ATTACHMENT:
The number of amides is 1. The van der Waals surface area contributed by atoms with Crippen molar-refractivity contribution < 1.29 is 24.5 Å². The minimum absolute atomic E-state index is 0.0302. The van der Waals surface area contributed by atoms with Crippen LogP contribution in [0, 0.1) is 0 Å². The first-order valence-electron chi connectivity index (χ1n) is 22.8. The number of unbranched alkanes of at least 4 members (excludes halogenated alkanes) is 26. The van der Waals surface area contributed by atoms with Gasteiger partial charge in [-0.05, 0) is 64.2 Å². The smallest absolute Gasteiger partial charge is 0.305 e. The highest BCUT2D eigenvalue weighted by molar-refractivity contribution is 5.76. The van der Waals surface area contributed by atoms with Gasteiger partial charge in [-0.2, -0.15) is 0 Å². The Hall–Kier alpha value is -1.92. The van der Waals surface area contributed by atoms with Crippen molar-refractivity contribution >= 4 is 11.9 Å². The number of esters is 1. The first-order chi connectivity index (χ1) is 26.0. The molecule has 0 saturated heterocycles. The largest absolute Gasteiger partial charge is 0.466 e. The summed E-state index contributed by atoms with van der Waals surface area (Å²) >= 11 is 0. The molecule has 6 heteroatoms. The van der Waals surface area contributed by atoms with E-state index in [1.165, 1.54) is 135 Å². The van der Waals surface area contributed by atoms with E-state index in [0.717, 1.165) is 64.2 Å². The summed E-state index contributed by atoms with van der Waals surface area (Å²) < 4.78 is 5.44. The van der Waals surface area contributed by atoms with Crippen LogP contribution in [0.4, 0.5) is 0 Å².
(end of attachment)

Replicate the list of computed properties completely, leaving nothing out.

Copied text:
The number of amides is 1. The van der Waals surface area contributed by atoms with Crippen molar-refractivity contribution < 1.29 is 24.5 Å². The minimum absolute atomic E-state index is 0.0302. The van der Waals surface area contributed by atoms with Crippen LogP contribution in [0, 0.1) is 0 Å². The first-order valence-electron chi connectivity index (χ1n) is 22.8. The number of unbranched alkanes of at least 4 members (excludes halogenated alkanes) is 26. The van der Waals surface area contributed by atoms with Gasteiger partial charge in [-0.05, 0) is 64.2 Å². The smallest absolute Gasteiger partial charge is 0.305 e. The highest BCUT2D eigenvalue weighted by molar-refractivity contribution is 5.76. The van der Waals surface area contributed by atoms with Gasteiger partial charge in [-0.2, -0.15) is 0 Å². The Hall–Kier alpha value is -1.92. The van der Waals surface area contributed by atoms with Crippen molar-refractivity contribution >= 4 is 11.9 Å². The number of esters is 1. The first-order chi connectivity index (χ1) is 26.0. The molecule has 0 saturated heterocycles. The largest absolute Gasteiger partial charge is 0.466 e. The summed E-state index contributed by atoms with van der Waals surface area (Å²) >= 11 is 0. The molecule has 6 heteroatoms. The van der Waals surface area contributed by atoms with E-state index in [1.165, 1.54) is 135 Å². The van der Waals surface area contributed by atoms with E-state index in [0.717, 1.165) is 64.2 Å². The summed E-state index contributed by atoms with van der Waals surface area (Å²) < 4.78 is 5.44. The van der Waals surface area contributed by atoms with Crippen LogP contribution in [0.4, 0.5) is 0 Å².